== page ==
“President Tinubu’s foreign policy outlook heralds a new era of regional stability and collective prosperity for the sub-region and indeed Nigeria. Through these efforts, Nigeria can assume a stronger leadership role in resolving conflicts and driving economic growth across Africa.

“Understanding the interconnectedness of our nation with the African continent, Mr. President emphasizes the significance of engaging with regional organizations, such as the African Union, EconomicCommunity of West African States and forging strong partnerships with international allies,” he said.

President of the African Export-Import Bank, Afrexim, Prof. Benedict Oramah, in a keynote speech, said the AIA platform would be a crucible for insightful policy making in Nigeria and, indeed Africa, at large.

Oramah spoke on “The AfCFTA, Natural Resources and Development Capital Formation in Africa,” and noted that AIA comprised of some of the best minds, hence its policy outputs would be priceless.

According to him, any nation desirous of development must assess its endowments of its resources and find that combination of labour and capital that will yield the most optimal economic growth outcome.

Africa, he said, had always been characterised by abundant supply of labour and severe scarcity of capital, hence the marginal cost of labour has been quite low while the marginal cost of capital had historically been prohibitively high.

He said that instead of promoting and implementing policies that considered labour as Africa’s greatest resource, its leaders had erroneously considered their natural resources as their greatest resources.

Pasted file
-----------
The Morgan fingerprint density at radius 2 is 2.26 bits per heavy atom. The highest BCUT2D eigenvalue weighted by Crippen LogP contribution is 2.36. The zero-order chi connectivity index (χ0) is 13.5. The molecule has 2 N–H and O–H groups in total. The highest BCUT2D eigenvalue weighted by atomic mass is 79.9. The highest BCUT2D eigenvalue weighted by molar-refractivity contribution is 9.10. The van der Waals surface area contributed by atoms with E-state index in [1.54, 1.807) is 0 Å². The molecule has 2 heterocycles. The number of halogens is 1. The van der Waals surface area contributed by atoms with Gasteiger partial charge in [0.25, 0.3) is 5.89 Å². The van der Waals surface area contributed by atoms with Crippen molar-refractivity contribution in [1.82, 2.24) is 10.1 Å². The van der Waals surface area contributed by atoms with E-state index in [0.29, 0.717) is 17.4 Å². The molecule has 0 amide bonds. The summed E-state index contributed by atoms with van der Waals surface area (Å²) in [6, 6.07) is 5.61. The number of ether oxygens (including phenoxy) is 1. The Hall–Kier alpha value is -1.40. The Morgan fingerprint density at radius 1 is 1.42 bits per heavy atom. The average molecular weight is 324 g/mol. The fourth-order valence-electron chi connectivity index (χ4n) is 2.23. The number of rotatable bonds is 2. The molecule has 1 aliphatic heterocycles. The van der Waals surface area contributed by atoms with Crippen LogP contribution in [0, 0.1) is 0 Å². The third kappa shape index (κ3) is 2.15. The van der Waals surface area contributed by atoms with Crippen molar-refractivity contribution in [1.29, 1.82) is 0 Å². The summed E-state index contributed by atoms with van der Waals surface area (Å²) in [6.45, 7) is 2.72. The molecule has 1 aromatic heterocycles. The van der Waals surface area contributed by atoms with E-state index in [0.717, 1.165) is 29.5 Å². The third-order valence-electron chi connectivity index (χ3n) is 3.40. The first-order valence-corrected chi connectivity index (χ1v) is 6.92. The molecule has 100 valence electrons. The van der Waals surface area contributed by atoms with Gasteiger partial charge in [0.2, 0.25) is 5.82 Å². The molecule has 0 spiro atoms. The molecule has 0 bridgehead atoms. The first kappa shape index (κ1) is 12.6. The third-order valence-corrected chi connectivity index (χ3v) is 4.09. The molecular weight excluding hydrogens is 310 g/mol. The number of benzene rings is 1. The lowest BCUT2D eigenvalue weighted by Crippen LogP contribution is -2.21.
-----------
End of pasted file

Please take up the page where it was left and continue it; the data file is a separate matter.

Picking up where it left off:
“This mis-identification of our resource endowment has several consequences: First, it deprioritises human capital development, which is why we have an army of unemployed and functionally unemployable people.

“Once we accept that labour is our most abundant resource and that capital is the binding constraint to our development, it follows therefore that countries endowed with mineral resources must understand that those resources are a source of capital and that they are therefore useless while under the ground!”

“The goal should be to extract them as quickly as possible through various means including stringent production; obligations on mining concession holders; pledging them for loans; and selling them forward for cash,” he said.

The Afreximbank boss said that African leaders must pay attention to policies that would help convert the continent’s abundant labour supply into capital, adding that their industrial policies must take this into consideration.

Oramah also said that financing was key to supporting intra-African trade especially under AfCTA, adding that Afreximbank pioneered intra-regional trade financing of over 30 billion US dollars in the past 8 years.

“We will not be able, as a continent, to build the reservoir of capital required to fund our development unless we support our multilateral financial institutions.

“It is critical that these institutions have the full weight of AU member states behind them and the appropriate capital to continue serving Africa’s development,” Oramah added.

Leave a Reply

Your email address will not be published. Required fields are marked *